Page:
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Ethics of news site comments

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Ethics of news site comments

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News site comments have become a cesspool of hate and ignorance. Should we blame the commenters — or find more effective ways of engaging with our communities?

News site comments have become a cesspool of hate and ignorance. Should we blame the commenters — or find more effective ways of engaging with our communities?

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Ethics of news site comments

  1. 1. Don’t be a pr1ck Online comments and the challenge of community engagement
  2. 2. Wisdom of the crowd? • Or the madness of the mob?
  3. 3. Wisdom of the crowd? • Or the madness of the mob? • Idealistic hopes for news-site comments gave way to reality
  4. 4. Wisdom of the crowd? • Or the madness of the mob? • Idealistic hopes for news-site comments gave way to reality • How can we involve our readers in ways that are positive and useful?
  5. 5. Talking back to the Globe • The David Brudnoy rule
  6. 6. Talking back to the Globe • The David Brudnoy rule • Globe policy: Watch for “pr1ck” and libelous statements like “Carl Crawford is dealing drugs in the dugout.”
  7. 7. Talking back to the Globe • The David Brudnoy rule • Globe policy: Watch for “pr1ck” and libelous statements like “Carl Crawford is dealing drugs in the dugout.” • Comments turned off for personal tragedy, religion stories, etc.
  8. 8. The Winnipeg solution • Moderating comments is a soul-sucking experience, dreaded by Globe staff members
  9. 9. The Winnipeg solution • Moderating comments is a soul-sucking experience, dreaded by Globe staff members • In April 2011, the Globe contracted with ICUC of Winnipeg to stay on top of comments
  10. 10. The Winnipeg solution • Moderating comments is a soul-sucking experience, dreaded by Globe staff members • In April 2011, the Globe contracted with ICUC of Winnipeg to stay on top of comments • Better than nothing — but is outsourcing moderation any way to engage with your community?
  11. 11. The price of free speech • The Register puts comments up automatically and depends on the crowd to report offensive ones
  12. 12. The price of free speech • The Register puts comments up automatically and depends on the crowd to report offensive ones • “these shootings save the taxpayers millions … not only in welfare costs but in section 8, food stamps, health care. it is time to consider sterilization …”
  13. 13. The price of free speech • The Register puts comments up automatically and depends on the crowd to report offensive ones • “these shootings save the taxpayers millions … not only in welfare costs but in section 8, food stamps, health care. it is time to consider sterilization …” • In late 2011, under new leadership, the Register announced it would begin screening all comments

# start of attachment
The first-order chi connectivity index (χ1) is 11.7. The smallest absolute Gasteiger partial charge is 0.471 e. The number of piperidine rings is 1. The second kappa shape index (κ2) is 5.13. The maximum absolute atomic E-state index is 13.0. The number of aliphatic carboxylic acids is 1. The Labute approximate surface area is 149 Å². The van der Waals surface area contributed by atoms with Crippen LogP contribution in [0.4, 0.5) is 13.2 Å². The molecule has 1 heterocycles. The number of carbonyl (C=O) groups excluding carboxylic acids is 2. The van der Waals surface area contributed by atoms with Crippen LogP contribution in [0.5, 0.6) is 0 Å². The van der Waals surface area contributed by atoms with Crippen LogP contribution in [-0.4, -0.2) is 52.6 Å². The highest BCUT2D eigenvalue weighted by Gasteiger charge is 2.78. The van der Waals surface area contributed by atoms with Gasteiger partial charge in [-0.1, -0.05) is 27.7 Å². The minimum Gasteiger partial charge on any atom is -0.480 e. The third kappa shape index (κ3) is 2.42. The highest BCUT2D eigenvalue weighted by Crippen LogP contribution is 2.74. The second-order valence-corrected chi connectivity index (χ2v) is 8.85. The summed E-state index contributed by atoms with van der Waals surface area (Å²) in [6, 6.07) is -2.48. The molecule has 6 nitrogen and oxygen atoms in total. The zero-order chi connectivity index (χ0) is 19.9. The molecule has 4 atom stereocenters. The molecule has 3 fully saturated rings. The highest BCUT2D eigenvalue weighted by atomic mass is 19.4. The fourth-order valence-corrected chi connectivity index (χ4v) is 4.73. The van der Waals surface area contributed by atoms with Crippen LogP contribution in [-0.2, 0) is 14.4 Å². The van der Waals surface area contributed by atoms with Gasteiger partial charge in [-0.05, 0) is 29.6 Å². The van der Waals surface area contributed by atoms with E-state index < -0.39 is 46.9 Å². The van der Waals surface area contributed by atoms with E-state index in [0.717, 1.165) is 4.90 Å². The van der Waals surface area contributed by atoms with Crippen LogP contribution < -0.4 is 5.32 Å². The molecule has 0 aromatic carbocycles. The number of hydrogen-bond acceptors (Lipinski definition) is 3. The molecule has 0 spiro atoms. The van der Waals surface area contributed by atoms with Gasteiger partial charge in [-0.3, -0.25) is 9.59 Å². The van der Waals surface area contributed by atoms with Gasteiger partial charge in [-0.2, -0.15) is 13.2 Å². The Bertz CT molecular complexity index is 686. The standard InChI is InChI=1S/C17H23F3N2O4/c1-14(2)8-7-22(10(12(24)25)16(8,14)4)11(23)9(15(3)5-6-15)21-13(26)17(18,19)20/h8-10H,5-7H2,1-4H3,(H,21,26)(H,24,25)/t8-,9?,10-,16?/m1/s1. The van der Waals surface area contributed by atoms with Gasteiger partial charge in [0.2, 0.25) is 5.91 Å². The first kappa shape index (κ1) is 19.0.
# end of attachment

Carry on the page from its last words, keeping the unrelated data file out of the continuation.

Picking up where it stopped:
14. 14. A better approach • All comments are screened before posting: “Yes we do censor reader comments. We’ll continue to.”
  15. 15. A better approach • All comments are screened before posting: “Yes we do censor reader comments. We’ll continue to.” • Anonymity is allowed, but racist, sexist and personally insulting comments are not posted
  16. 16. A better approach • All comments are screened before posting: “Yes we do censor reader comments. We’ll continue to.” • Anonymity is allowed, but racist, sexist and personally insulting comments are not posted • A civil conversation that often adds to the story and that fosters civic engagement — a virtuous circle
  17. 17. Anonymity versus real names • Howard Owens requires registration and real names at his community news site in western New York
  18. 18. Anonymity versus real names • Howard Owens requires registration and real names at his community news site in western New York • “It starts with basic news ethics: Readers have a right to know who is saying what.”
  19. 19. Anonymity versus real names • Howard Owens requires registration and real names at his community news site in western New York • “It starts with basic news ethics: Readers have a right to know who is saying what.” • What do you think is gained from a real-names policy? What is lost? Which is preferable?
  20. 20. Comments are so 2005 • Facebook fosters civil dialogue in a familiar, real-names space
  21. 21. Comments are so 2005 • Facebook fosters civil dialogue in a familiar, real-names space • Twitter allows reporters to promote work and engage with users
  22. 22. Comments are so 2005 • Facebook fosters civil dialogue in a familiar, real-names space • Twitter allows reporters to promote work and engage with users • Have traditional news- site comments outlived their usefulness?

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